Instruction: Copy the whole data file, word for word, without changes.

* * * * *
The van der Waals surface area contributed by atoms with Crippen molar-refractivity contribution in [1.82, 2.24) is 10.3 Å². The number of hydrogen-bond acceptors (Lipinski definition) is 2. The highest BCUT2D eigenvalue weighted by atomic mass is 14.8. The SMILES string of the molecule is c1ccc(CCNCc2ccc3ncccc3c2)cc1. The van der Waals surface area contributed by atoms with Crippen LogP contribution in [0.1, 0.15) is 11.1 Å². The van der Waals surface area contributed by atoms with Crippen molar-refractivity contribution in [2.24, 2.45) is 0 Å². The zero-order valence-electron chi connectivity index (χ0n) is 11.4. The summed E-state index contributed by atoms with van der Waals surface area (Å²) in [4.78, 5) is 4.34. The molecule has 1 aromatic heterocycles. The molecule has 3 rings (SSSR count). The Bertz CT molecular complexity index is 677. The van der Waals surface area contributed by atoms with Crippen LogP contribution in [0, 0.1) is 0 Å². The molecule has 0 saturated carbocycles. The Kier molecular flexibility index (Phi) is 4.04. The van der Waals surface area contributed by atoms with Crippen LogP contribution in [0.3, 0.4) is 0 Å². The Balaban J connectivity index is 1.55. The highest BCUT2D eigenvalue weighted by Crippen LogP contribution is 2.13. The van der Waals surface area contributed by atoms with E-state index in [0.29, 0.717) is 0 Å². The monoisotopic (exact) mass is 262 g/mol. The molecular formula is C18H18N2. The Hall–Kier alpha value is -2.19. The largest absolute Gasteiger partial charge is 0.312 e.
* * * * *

The van der Waals surface area contributed by atoms with Crippen molar-refractivity contribution in [1.82, 2.24) is 10.3 Å². The number of hydrogen-bond acceptors (Lipinski definition) is 2. The highest BCUT2D eigenvalue weighted by atomic mass is 14.8. The SMILES string of the molecule is c1ccc(CCNCc2ccc3ncccc3c2)cc1. The van der Waals surface area contributed by atoms with Crippen LogP contribution in [0.1, 0.15) is 11.1 Å². The van der Waals surface area contributed by atoms with Crippen molar-refractivity contribution in [2.24, 2.45) is 0 Å². The zero-order valence-electron chi connectivity index (χ0n) is 11.4. The summed E-state index contributed by atoms with van der Waals surface area (Å²) in [4.78, 5) is 4.34. The molecule has 1 aromatic heterocycles. The molecule has 3 rings (SSSR count). The Bertz CT molecular complexity index is 677. The van der Waals surface area contributed by atoms with Crippen LogP contribution in [0, 0.1) is 0 Å². The molecule has 0 saturated carbocycles. The Kier molecular flexibility index (Phi) is 4.04. The van der Waals surface area contributed by atoms with Crippen LogP contribution in [0.3, 0.4) is 0 Å². The Balaban J connectivity index is 1.55. The highest BCUT2D eigenvalue weighted by Crippen LogP contribution is 2.13. The van der Waals surface area contributed by atoms with E-state index in [0.29, 0.717) is 0 Å². The monoisotopic (exact) mass is 262 g/mol. The molecular formula is C18H18N2. The Hall–Kier alpha value is -2.19. The largest absolute Gasteiger partial charge is 0.312 e.